Because of this, the NBA--and American basketball in general--has a good deal of egg on its face, and most of the structural problems causing the NBA's increasing deficiencies are viewed--correctly, in my opinion--as owing to the glorification of "playground ball", hip-hop culture, and the escalation of violence and crime that NBA players are increasingly involved with.

Stern is instituting this dress code for the same reason that schools institute uniforms: to change the self-image of the players, and enhance their public image as well.

And it needs it, because "hip-hop" culture will not appeal to the fans in China, and what they see in Yao Ming. It will not appeal to Europe, which is following Dirk Nowitzki, Tony Parker and Sarunas Jaskevicius. And it will not appeal to South America, which is following Nene, Varejao, Ginobili and Oberto. To grow outside the U.S., and to regain the respect the U.S. used to enjoy in international competition, the culture and values of the NBA will have to change. And good thing, too.

And while I'm at it, I'll go ahead and make a statement on hip-hop culture while I'm at it: it's not good. There is no cultural relativism here. You won't see the posses of Britney Spears and Hillary Duff killing each other in a feud backstage, like we see all too often with rap feuds. You won't see any other form of music glorify violence against police and women nearly as much anywhere else.

Is this racist? You tell me. From my perspective, it wouldn't matter who was doing the glorification in question, or what color his skin is. What matters is the essence. Is rap as a musical form inherently bad? Is wearing chains and whatever those headpieces are called inherently bad? No. The problem comes with the association of these things with a culture--not a race, a culture--that has historically glorified violence and other forms of crime. And eliminating that image brings the NBA one step closer to what it should be--a global game, enjoyed by all.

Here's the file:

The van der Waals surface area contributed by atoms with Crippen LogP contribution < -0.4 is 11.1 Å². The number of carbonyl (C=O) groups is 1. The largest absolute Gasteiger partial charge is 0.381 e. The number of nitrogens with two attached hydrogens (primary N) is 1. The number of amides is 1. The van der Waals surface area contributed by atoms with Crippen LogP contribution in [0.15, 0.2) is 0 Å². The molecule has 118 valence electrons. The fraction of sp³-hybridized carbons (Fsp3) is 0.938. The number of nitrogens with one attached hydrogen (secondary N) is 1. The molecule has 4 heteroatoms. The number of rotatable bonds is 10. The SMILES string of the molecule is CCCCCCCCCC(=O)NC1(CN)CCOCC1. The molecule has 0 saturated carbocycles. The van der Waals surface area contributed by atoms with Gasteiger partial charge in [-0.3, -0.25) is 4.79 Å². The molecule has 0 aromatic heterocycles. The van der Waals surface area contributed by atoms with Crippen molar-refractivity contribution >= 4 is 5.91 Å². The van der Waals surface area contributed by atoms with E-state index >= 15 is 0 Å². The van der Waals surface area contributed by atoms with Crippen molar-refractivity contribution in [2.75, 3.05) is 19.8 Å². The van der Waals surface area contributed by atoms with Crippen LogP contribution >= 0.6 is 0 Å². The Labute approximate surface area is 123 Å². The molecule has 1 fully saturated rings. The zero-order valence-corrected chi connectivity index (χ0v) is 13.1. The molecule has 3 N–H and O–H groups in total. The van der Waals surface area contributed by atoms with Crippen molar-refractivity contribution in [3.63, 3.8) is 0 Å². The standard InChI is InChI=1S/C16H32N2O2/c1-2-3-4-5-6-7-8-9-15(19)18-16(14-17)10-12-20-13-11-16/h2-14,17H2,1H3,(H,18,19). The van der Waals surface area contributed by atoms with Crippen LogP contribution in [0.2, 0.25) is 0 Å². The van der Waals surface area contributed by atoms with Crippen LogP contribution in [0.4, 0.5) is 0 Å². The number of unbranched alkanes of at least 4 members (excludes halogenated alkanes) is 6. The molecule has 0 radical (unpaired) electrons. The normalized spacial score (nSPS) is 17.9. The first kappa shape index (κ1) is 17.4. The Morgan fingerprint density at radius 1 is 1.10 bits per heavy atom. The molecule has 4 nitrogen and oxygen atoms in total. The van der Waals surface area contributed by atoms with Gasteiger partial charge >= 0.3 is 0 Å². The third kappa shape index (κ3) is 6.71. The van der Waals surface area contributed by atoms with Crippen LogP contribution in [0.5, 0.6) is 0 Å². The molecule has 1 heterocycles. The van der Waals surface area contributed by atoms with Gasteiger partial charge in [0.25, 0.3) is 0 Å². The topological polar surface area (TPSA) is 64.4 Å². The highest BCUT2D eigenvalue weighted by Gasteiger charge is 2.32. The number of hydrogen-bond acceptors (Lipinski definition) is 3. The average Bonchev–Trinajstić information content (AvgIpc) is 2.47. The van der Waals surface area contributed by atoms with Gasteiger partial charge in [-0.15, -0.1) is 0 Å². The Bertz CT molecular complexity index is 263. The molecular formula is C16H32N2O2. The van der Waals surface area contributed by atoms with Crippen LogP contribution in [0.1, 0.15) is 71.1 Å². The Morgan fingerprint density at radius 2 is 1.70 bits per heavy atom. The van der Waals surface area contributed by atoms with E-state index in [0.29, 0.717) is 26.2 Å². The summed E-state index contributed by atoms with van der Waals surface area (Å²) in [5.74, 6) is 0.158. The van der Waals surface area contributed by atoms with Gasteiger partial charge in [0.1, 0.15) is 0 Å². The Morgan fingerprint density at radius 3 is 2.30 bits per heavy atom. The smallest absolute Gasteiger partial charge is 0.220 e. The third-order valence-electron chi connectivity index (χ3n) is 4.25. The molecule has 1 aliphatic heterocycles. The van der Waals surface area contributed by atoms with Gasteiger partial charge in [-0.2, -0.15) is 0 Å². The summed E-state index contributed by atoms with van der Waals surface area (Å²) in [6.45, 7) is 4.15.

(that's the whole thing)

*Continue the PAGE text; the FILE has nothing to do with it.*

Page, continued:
Tuesday, October 18, 2005

RedStaters believe Joe Wilson outed his own wife.

Read it here. If you dare.

It's getting too ridiculous for words at this point. So desperate to protect the criminals in their own party that they are willing to make these ridiculous assertions that Joe Wilson outed his own clandestine operative wife to gain political notoriety.

I forgot to mention: Bush lied in his SotU address. Joe Wilson exposed those lies. Who would have more reason to punish whom for political retribution? is now just Free Republic with Scoop. Perhaps, given all my entries today, I should rename my blog "RedState hurts my brain."

"Return every illegal entrant"

From Chertoff, via the San Jose Mercury News. This, together with the inclusion of a guest-worker program, sounds like an interesting goal--the merits and ideology may be debatable, but it doesn't change the fact that entering this country illegally, is, well, illegal, and current laws should be enforced, IMHO.

What gets to me most, though, is the last quote: